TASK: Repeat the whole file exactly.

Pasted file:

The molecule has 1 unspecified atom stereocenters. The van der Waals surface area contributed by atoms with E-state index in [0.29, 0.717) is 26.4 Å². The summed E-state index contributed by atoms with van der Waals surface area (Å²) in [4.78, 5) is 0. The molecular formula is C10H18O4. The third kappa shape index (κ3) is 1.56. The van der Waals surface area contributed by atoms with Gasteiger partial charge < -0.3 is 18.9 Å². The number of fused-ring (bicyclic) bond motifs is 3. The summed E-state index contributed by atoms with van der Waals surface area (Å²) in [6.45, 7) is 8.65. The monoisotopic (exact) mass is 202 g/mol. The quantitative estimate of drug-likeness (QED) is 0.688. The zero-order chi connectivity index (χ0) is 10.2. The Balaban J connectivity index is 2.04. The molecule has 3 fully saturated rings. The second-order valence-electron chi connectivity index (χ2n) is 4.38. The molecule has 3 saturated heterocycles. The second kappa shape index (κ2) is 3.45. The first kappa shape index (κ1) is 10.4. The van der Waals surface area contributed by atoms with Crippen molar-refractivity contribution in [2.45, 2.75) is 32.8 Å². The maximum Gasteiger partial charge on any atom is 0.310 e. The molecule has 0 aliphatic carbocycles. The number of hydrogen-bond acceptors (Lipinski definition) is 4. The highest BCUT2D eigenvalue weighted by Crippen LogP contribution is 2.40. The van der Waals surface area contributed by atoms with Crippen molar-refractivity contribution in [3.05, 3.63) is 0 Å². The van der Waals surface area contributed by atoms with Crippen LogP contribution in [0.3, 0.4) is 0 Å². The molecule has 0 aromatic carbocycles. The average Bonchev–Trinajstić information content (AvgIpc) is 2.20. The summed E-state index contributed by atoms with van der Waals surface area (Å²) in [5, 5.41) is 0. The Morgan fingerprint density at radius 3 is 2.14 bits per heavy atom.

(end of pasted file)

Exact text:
The molecule has 1 unspecified atom stereocenters. The van der Waals surface area contributed by atoms with E-state index in [0.29, 0.717) is 26.4 Å². The summed E-state index contributed by atoms with van der Waals surface area (Å²) in [4.78, 5) is 0. The molecular formula is C10H18O4. The third kappa shape index (κ3) is 1.56. The van der Waals surface area contributed by atoms with Gasteiger partial charge < -0.3 is 18.9 Å². The number of fused-ring (bicyclic) bond motifs is 3. The summed E-state index contributed by atoms with van der Waals surface area (Å²) in [6.45, 7) is 8.65. The monoisotopic (exact) mass is 202 g/mol. The quantitative estimate of drug-likeness (QED) is 0.688. The zero-order chi connectivity index (χ0) is 10.2. The Balaban J connectivity index is 2.04. The molecule has 3 fully saturated rings. The second-order valence-electron chi connectivity index (χ2n) is 4.38. The molecule has 3 saturated heterocycles. The second kappa shape index (κ2) is 3.45. The first kappa shape index (κ1) is 10.4. The van der Waals surface area contributed by atoms with Crippen molar-refractivity contribution in [2.45, 2.75) is 32.8 Å². The maximum Gasteiger partial charge on any atom is 0.310 e. The molecule has 0 aliphatic carbocycles. The number of hydrogen-bond acceptors (Lipinski definition) is 4. The highest BCUT2D eigenvalue weighted by Crippen LogP contribution is 2.40. The van der Waals surface area contributed by atoms with Crippen molar-refractivity contribution in [3.05, 3.63) is 0 Å². The van der Waals surface area contributed by atoms with Crippen LogP contribution in [0.3, 0.4) is 0 Å². The molecule has 0 aromatic carbocycles. The average Bonchev–Trinajstić information content (AvgIpc) is 2.20. The summed E-state index contributed by atoms with van der Waals surface area (Å²) in [5, 5.41) is 0. The Morgan fingerprint density at radius 3 is 2.14 bits per heavy atom.